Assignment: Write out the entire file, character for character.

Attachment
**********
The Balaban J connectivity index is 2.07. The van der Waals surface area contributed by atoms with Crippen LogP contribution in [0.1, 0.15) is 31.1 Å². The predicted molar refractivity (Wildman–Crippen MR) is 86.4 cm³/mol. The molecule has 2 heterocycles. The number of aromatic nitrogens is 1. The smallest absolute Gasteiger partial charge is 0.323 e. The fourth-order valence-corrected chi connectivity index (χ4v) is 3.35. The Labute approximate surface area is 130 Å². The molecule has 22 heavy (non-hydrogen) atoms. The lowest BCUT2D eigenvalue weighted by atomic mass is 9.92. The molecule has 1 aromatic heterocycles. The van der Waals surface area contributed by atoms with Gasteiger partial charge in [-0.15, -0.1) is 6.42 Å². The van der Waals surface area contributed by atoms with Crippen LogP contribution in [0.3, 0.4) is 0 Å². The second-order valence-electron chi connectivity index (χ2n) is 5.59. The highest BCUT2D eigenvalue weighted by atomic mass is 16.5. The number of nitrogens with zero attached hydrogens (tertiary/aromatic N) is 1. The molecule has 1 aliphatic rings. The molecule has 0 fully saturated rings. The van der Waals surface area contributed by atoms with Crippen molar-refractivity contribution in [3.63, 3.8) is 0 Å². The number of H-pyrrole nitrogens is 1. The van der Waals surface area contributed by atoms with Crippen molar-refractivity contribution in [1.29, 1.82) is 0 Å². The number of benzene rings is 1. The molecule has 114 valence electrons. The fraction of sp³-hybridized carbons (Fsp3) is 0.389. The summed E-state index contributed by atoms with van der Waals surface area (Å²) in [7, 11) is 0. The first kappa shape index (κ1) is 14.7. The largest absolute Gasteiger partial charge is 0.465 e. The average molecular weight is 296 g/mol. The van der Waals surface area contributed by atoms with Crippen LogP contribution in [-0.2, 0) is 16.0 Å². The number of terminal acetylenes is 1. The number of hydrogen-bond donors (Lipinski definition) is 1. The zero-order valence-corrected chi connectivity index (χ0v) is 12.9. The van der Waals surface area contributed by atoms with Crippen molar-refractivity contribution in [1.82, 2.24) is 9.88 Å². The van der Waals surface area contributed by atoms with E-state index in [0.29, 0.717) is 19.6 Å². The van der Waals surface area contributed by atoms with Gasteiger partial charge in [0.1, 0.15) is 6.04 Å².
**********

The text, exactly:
The Balaban J connectivity index is 2.07. The van der Waals surface area contributed by atoms with Crippen LogP contribution in [0.1, 0.15) is 31.1 Å². The predicted molar refractivity (Wildman–Crippen MR) is 86.4 cm³/mol. The molecule has 2 heterocycles. The number of aromatic nitrogens is 1. The smallest absolute Gasteiger partial charge is 0.323 e. The fourth-order valence-corrected chi connectivity index (χ4v) is 3.35. The Labute approximate surface area is 130 Å². The molecule has 22 heavy (non-hydrogen) atoms. The lowest BCUT2D eigenvalue weighted by atomic mass is 9.92. The molecule has 1 aromatic heterocycles. The van der Waals surface area contributed by atoms with Gasteiger partial charge in [-0.15, -0.1) is 6.42 Å². The van der Waals surface area contributed by atoms with Crippen LogP contribution in [0.3, 0.4) is 0 Å². The second-order valence-electron chi connectivity index (χ2n) is 5.59. The highest BCUT2D eigenvalue weighted by atomic mass is 16.5. The number of nitrogens with zero attached hydrogens (tertiary/aromatic N) is 1. The molecule has 1 aliphatic rings. The molecule has 0 fully saturated rings. The van der Waals surface area contributed by atoms with Crippen molar-refractivity contribution in [3.63, 3.8) is 0 Å². The number of H-pyrrole nitrogens is 1. The van der Waals surface area contributed by atoms with Crippen molar-refractivity contribution in [1.29, 1.82) is 0 Å². The number of benzene rings is 1. The molecule has 114 valence electrons. The fraction of sp³-hybridized carbons (Fsp3) is 0.389. The summed E-state index contributed by atoms with van der Waals surface area (Å²) in [7, 11) is 0. The first kappa shape index (κ1) is 14.7. The largest absolute Gasteiger partial charge is 0.465 e. The average molecular weight is 296 g/mol. The van der Waals surface area contributed by atoms with Crippen LogP contribution in [-0.2, 0) is 16.0 Å². The number of terminal acetylenes is 1. The number of hydrogen-bond donors (Lipinski definition) is 1. The zero-order valence-corrected chi connectivity index (χ0v) is 12.9. The van der Waals surface area contributed by atoms with Crippen molar-refractivity contribution in [1.82, 2.24) is 9.88 Å². The van der Waals surface area contributed by atoms with E-state index in [0.29, 0.717) is 19.6 Å². The van der Waals surface area contributed by atoms with Gasteiger partial charge in [0.1, 0.15) is 6.04 Å².